Nikkei rises to 7-mth high above 9,500; in overbought territory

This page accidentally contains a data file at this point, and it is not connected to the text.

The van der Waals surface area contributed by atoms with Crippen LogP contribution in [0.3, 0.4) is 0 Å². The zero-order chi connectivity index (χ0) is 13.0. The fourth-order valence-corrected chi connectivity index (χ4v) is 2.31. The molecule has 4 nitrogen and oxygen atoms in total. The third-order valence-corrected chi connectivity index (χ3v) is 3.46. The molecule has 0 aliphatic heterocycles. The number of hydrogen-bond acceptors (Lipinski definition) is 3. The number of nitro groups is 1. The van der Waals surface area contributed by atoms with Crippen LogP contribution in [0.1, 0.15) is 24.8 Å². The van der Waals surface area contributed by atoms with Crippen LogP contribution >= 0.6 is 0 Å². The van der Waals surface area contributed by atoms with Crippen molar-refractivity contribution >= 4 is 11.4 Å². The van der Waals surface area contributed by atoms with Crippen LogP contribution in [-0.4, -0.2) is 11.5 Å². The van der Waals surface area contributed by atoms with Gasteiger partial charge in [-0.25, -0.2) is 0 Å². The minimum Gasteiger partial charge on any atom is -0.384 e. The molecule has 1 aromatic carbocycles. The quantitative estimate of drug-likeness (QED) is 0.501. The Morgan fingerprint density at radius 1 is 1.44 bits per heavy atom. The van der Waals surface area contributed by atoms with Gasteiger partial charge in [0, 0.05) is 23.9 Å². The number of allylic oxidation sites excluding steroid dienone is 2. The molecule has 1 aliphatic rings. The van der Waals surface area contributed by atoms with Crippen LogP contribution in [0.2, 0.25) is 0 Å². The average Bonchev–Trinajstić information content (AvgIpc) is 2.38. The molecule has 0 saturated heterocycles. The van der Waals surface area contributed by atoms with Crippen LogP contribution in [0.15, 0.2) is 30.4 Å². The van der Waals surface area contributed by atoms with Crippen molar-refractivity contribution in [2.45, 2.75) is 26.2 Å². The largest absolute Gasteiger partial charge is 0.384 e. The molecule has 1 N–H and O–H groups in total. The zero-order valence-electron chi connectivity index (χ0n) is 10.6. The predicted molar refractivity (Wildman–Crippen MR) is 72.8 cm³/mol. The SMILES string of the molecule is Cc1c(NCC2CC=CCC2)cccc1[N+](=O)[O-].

* Nikkei and Topix both rise 0.8 pct * Nikkei enters "overbought" territory * Exporters lead gainers on softer yen * LDP looks set to win a majority on Dec. 16 election * Sharp up, Hon Hai reportedly still in talks By Dominic Lau TOKYO, Dec 6 (Reuters) - The Nikkei average climbed to a seven-month high above the 9,500 mark on Thursday, buoyed by a weaker yen on persistent speculation the central bank would adopt bolder action to pull Japan out of deflation under a likely new government. The Nikkei rose 0.8 percent to 9,541.21 by the midday break, taking the index to "overbought" territory, with its 14-day relative strength index at 70.4. Seventy or above is deemed overbought, which often signals a possible pull back in the near-term. Some market participants also said the move was not yet a convincing break of 9,500, noting that the benchmark has pierced the level in recent days only to end the day lower. "The market has been struggling with this 9,500 level on the Nikkei a few times. We need a convincing breakthrough there before it goes anywhere," a senior trader at a foreign bank said. He added that volume has been thinning out lately, and his buy and sell orders were even this morning. Domestic investors have been selling exchange-traded funds so any further immediate lift from the market would have to come from foreigners, he said. Shinzo Abe, the leader of the main opposition Liberal Democratic Party who is expected to win a Dec. 16 general election, has been calling for the Bank of Japan to embark on "unlimited easing" and set an inflation target of 2 percent. The latest opinion polls showed the LDP was on course to win a solid majority on its own. His comments have weakened the yen over the past three weeks, while the Nikkei has rallied 10.1 percent, led by exporters. Foreign investors were net buyers of Japanese equities last week for the third straight week. They bought a net 184.3 billion yen ($2.2 billion) of shares in the week through Dec. 1, down from 275.8 billion yen in the previous week, finance ministry data showed. "People in the market tend to get excited and buy equities ahead of elections, just to get disappointed and offload them a few months down the road. This happens every time," said Yuuki Sakurai, chief executive of Fukoku Capital Management. "I don't think Abe's policies such as changing the BOJ law are good for the market. On the contrary, further monetary easing isn't going to solve any problems in Japan. If anything, it will worsen the BOJ's balance sheet and prompt further downgrades from rating agencies." EXPORTERS ASCEND Exporters in demand included Toyota Motor Corp, camera and printer maker Canon Inc, air conditioner maker Daikin Industries Ltd and Honda Motor Co , up between 0.9 and 3.5 percent. The yen was quoted at 82.45 to the dollar after falling 0.7 percent to 82.46 yen on Wednesday. It touched a 7-1/2-month low of 82.84 yen to the dollar on Nov. 22. Sharp Corp surged 5 percent to a two-month high after a Taiwan newspaper quoted Hon Hai Precision Industry chairman as saying that Qualcomm's tie-up with the struggling TV maker will not affect Hon Hai's talks with Sharp to become its biggest shareholder. Hon Hai's chairman reiterated that he expects to reach a decision with Sharp before March 2013, the newspaper reported. The broader Topix advanced 0.8 percent to 788.10, with 0.98 billion shares changing hands in the morning session versus 1.84 billion for the full day of Wednesday and last week's daily average of 2.01 billion. Adding to the positive mood, sentiment among Japanese manufacturers has edged up for the first time since July, a Reuters poll showed, in a sign that the economy may have bottomed out even as sluggish global demand continues to weigh on business confidence. The benchmark Nikkei is up 12.8 percent this year, in line with a 12.1 percent rise in the U.S. S&P 500 and a 13.2 percent gain in the pan-European STOXX Europe 600. But Japanese equities are more expensive than their European peers, with a 12-month forward price-to-earnings ratio of 12.1 versus STOXX Europe 600's 11.1, data from Thomson Reuters Datastream showed. The S&P 500 has a 12-month forward P/E of 12.5.